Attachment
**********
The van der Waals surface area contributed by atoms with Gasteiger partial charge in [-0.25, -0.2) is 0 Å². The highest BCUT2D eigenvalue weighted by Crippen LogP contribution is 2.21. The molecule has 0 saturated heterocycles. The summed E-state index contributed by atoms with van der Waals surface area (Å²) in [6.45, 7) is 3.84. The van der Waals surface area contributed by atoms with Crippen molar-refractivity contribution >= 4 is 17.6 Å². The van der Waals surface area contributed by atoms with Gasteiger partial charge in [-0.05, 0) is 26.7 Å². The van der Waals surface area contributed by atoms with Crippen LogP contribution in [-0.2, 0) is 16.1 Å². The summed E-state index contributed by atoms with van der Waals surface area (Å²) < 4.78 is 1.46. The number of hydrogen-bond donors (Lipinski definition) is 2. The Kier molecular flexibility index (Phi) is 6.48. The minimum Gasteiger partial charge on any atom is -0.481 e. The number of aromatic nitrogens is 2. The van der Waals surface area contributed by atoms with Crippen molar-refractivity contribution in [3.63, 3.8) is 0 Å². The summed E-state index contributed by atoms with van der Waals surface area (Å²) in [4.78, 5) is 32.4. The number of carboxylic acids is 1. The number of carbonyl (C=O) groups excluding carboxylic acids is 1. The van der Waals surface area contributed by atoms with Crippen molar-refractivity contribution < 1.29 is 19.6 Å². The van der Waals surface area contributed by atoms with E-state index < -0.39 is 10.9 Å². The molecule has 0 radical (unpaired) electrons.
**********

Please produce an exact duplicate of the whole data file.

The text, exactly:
The van der Waals surface area contributed by atoms with Gasteiger partial charge in [-0.25, -0.2) is 0 Å². The highest BCUT2D eigenvalue weighted by Crippen LogP contribution is 2.21. The molecule has 0 saturated heterocycles. The summed E-state index contributed by atoms with van der Waals surface area (Å²) in [6.45, 7) is 3.84. The van der Waals surface area contributed by atoms with Crippen molar-refractivity contribution >= 4 is 17.6 Å². The van der Waals surface area contributed by atoms with Gasteiger partial charge in [-0.05, 0) is 26.7 Å². The van der Waals surface area contributed by atoms with Crippen LogP contribution in [-0.2, 0) is 16.1 Å². The summed E-state index contributed by atoms with van der Waals surface area (Å²) < 4.78 is 1.46. The number of hydrogen-bond donors (Lipinski definition) is 2. The Kier molecular flexibility index (Phi) is 6.48. The minimum Gasteiger partial charge on any atom is -0.481 e. The number of aromatic nitrogens is 2. The van der Waals surface area contributed by atoms with Crippen molar-refractivity contribution in [3.63, 3.8) is 0 Å². The summed E-state index contributed by atoms with van der Waals surface area (Å²) in [4.78, 5) is 32.4. The number of carboxylic acids is 1. The number of carbonyl (C=O) groups excluding carboxylic acids is 1. The van der Waals surface area contributed by atoms with Crippen molar-refractivity contribution < 1.29 is 19.6 Å². The van der Waals surface area contributed by atoms with E-state index < -0.39 is 10.9 Å². The molecule has 0 radical (unpaired) electrons.